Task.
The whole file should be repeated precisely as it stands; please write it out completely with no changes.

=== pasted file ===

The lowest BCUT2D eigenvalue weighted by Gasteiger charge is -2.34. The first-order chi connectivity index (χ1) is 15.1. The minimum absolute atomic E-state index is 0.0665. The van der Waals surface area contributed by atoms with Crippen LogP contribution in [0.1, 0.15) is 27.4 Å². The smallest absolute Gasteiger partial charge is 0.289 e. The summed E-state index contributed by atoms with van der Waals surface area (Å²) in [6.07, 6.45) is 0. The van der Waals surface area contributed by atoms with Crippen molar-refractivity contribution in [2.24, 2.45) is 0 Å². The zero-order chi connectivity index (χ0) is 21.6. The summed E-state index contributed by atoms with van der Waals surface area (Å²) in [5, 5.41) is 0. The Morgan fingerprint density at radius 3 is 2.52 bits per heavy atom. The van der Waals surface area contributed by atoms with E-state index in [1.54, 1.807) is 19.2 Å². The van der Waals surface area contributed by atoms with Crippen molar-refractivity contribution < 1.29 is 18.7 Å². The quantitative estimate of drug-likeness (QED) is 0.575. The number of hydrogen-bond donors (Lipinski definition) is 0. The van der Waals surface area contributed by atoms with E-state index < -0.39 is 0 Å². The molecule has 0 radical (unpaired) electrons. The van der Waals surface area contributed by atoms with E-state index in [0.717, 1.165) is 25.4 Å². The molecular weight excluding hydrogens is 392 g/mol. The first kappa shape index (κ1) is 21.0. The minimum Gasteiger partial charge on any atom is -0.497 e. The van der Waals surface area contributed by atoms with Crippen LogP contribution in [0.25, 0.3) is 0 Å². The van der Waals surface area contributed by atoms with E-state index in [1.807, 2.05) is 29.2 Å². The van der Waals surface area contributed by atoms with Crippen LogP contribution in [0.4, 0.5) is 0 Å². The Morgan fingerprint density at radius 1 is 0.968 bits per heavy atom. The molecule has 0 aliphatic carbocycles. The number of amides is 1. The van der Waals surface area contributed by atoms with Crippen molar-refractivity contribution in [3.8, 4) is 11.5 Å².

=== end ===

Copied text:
The lowest BCUT2D eigenvalue weighted by Gasteiger charge is -2.34. The first-order chi connectivity index (χ1) is 15.1. The minimum absolute atomic E-state index is 0.0665. The van der Waals surface area contributed by atoms with Crippen LogP contribution in [0.1, 0.15) is 27.4 Å². The smallest absolute Gasteiger partial charge is 0.289 e. The summed E-state index contributed by atoms with van der Waals surface area (Å²) in [6.07, 6.45) is 0. The van der Waals surface area contributed by atoms with Crippen molar-refractivity contribution in [2.24, 2.45) is 0 Å². The zero-order chi connectivity index (χ0) is 21.6. The summed E-state index contributed by atoms with van der Waals surface area (Å²) in [5, 5.41) is 0. The Morgan fingerprint density at radius 3 is 2.52 bits per heavy atom. The van der Waals surface area contributed by atoms with E-state index in [1.54, 1.807) is 19.2 Å². The van der Waals surface area contributed by atoms with Crippen molar-refractivity contribution < 1.29 is 18.7 Å². The quantitative estimate of drug-likeness (QED) is 0.575. The number of hydrogen-bond donors (Lipinski definition) is 0. The van der Waals surface area contributed by atoms with E-state index < -0.39 is 0 Å². The molecule has 0 radical (unpaired) electrons. The van der Waals surface area contributed by atoms with E-state index in [0.717, 1.165) is 25.4 Å². The molecular weight excluding hydrogens is 392 g/mol. The first kappa shape index (κ1) is 21.0. The minimum Gasteiger partial charge on any atom is -0.497 e. The van der Waals surface area contributed by atoms with Crippen LogP contribution in [0.25, 0.3) is 0 Å². The van der Waals surface area contributed by atoms with E-state index in [1.807, 2.05) is 29.2 Å². The van der Waals surface area contributed by atoms with Crippen LogP contribution in [0.4, 0.5) is 0 Å². The Morgan fingerprint density at radius 1 is 0.968 bits per heavy atom. The molecule has 0 aliphatic carbocycles. The number of amides is 1. The van der Waals surface area contributed by atoms with Crippen molar-refractivity contribution in [3.8, 4) is 11.5 Å².